Playing with Proportions | Cropped Plaid Shirt over a Denim Dungarees Dress

Does every petite woman long to be a tall, willowy lass?

Do petite women see themselves as vertically challenged?

Is it really necessary for petite women to dress as if they are creating the illusion of being taller than they actually are?

My, my, so many questions to kick off a post with.

As a bone fide, authenticated member of the petite club, this petite woman answers; No! No! and No!

Playing with Proportions; Cropped Plaid Shirt and Denim Dungarees Dress | Petite Silver Vixen

Playing with Proportions; Cropped Plaid Shirt and Denim Dungarees Dress | Petite Silver Vixen

It’s no secret that the height gene passed me by.  I think it was on holiday at the time of my conception.  No matter.  I got extra helpings of other useful genes!

Apart from my first decade and a half, I’ve happily lived with my 5’1″ height all my life.  I’ve no idea what it would be like to be tall and willowy.  It might actually be a pain in the butt.  The grass ain’t always greener somewhere else.

And I’ve never seen myself as vertically challenged – god, what an awful phrase that is.  I’m just shorter than most people – end of.  Learning to play chess is challenging.  Trying to explain the Theory of Relativity is challenging.  Not being able to reach the top shelves in the supermarket is merely an annoyance but that’s why I married a tall man.  See – I got extra smart genes!

And as for creating the illusion of being taller than I actually am – well, all I can say is I don’t go to sleep at night worrying about that.

You see, stick me next to my 6’4″, Tall Brown Fox and no amount of illusion, sartorial or otherwise is going to make me look anything other than short next to him. 

Stand me on a box and I’ll be short.
Put me on a couple of steps higher than him and I’ll still be short!

I have no doubt that there are petite women who may feel differently to me and who do desire to be taller or look taller, especially if they feel their lack of height affects them negatively.  And if they do, I understand.  I’ve had people make inane remarks about my height or be patronising towards me simply because I’m little and that can knock your confidence.  But rather than worry or dwell on it, it’s up to me to call people out on that kind of behaviour.  I let them know that being little in height doesn’t make me ‘a little woman’.   I also choose to focus on presenting to the world, the best version of myself that I can. 

So why write a post titled ‘Playing with Proportions’ then, you may very well ask?  A perfectly sensible question.  The answer is that whilst I have no desire to make myself look taller – cos frankly that’s a fruitless exercise in my book, at the same time, I have no desire to make myself look shorter than I am.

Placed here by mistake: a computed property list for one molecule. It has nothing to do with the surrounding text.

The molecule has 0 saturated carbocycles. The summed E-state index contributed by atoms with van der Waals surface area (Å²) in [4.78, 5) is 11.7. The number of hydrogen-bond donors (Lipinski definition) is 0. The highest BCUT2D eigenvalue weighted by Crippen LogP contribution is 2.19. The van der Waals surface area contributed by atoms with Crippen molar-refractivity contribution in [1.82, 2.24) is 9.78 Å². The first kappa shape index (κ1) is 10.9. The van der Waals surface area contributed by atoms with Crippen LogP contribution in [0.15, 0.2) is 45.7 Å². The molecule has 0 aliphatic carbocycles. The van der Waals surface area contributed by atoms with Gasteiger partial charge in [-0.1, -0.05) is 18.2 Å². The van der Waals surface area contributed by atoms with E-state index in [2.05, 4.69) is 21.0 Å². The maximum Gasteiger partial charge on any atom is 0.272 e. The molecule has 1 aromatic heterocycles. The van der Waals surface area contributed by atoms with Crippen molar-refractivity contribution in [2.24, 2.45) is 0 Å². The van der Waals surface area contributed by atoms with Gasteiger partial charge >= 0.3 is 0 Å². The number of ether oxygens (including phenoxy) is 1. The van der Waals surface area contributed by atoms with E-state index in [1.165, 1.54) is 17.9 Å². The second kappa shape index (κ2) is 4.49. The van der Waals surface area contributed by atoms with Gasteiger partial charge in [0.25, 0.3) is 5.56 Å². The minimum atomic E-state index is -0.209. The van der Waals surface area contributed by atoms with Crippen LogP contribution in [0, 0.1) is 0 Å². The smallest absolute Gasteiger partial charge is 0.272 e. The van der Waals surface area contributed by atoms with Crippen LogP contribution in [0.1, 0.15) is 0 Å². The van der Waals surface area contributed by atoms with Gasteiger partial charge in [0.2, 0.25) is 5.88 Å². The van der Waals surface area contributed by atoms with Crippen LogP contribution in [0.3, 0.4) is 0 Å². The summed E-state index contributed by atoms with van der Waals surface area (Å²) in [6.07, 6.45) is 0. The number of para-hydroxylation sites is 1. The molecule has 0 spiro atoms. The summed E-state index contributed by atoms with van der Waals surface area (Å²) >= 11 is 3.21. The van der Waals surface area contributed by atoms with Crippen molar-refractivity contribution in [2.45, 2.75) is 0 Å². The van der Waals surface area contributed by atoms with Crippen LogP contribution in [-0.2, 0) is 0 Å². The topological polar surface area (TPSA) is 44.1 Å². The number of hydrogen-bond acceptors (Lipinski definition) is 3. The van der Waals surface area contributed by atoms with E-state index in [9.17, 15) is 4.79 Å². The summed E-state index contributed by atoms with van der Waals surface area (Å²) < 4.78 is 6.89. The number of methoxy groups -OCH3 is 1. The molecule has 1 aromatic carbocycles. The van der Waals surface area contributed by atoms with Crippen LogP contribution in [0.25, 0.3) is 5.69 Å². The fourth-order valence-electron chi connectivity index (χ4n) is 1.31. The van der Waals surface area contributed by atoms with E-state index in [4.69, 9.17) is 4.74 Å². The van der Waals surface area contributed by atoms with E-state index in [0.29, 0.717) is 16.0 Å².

Are there ‘rules’ for dressing as a petite?

There are a few pointers I bear in mind when dressing my frame but I don’t consider them to be exclusive to being a petite.  Whether you’re petite, regular, plus or tall, I personally think the criteria is the same.

Does the garment fit you well?

Does the cut flatter you?
Does it suit your style personality?

If yes to all three, then you’re well on your way!

I do think it’s true that certain garments look better on certain body shapes.  You’d think as a petite that a crop top or cropped shirt would be a garment I would make a beeline for because proportionally it would work in my favour.  You know, that two-thirds-one-third rule, that is the most visually flattering for the body.


It all depends on your shape.  My body ration is long legs, short torso, slightly bigger than average bust size.  I have to be careful that a crop doesn’t end up making my legs look even longer and my torso even shorter, thereby throwing my proportions off even more!  I’d end up resembling an alien creature created by an illustrator for their forthcoming graphic novel; one half of their body overly elasticated and the other, perilously compressed, with two large mounds on their front!

However, all is not lost on the cropped top front.  As with my post from a couple of years ago Styling a Crop Top with Tailored Trousers, you just have to get the proportions right.  The denim top I’m wearing below is a crop but a slightly longer length one, so my short-waist is de-emphasized.  The result is that I’ve kept to the flattering two-thirds-one-third proportion.

Crop Top and Tailored Trousers | Petite Silver Vixen

Mixing it up with a plaid cropped shirt

I bought this cropped shirt last year on a whim, not really thinking at the time what I would do with it, despite knowing the potential proportional pitfalls that styling a crop top can present.  Yes, rash, I know.  But I live on the sartorial edge.  It’s good for the soul to break out of usual habits and try different styles every now and then.  Heaven knows I have a plethora of regular length plaid shirts to keep me happy through to Spring and beyond; a cropped shirt was a fresh take on an old favourite.

It quickly became apparent that I could deftly circumvent the potential problem of making myself look shorter.

The casual nature of the shirt meant that an obvious styling would be with jeans.  Plaid and denim are one of those print and fabric pairings that are as simple yet sublime as jelly and ice cream.  But even jelly and ice cream can dull your appetite for them, if the same flavours are always put on the table.  Avoid the obvious, plaid shirt and jeans combo.

A delicious alternative is to pair your plaid shirt with a denim dress.

The continuous block of colour of the denim dress gives me length.
I can then wear the crop shirt over the dress, without cutting myself in half or throwing my body proportions awry.
Playing with the proportions this way works to my advantage; not to make me look taller but simply to flatter my particular body ratio in the best way.
And to combat the falling temperatures as we venture deeper into Autumn, a fluted, turtle neck top is the perfect layering piece for under my dungarees dress.

Denim with a Difference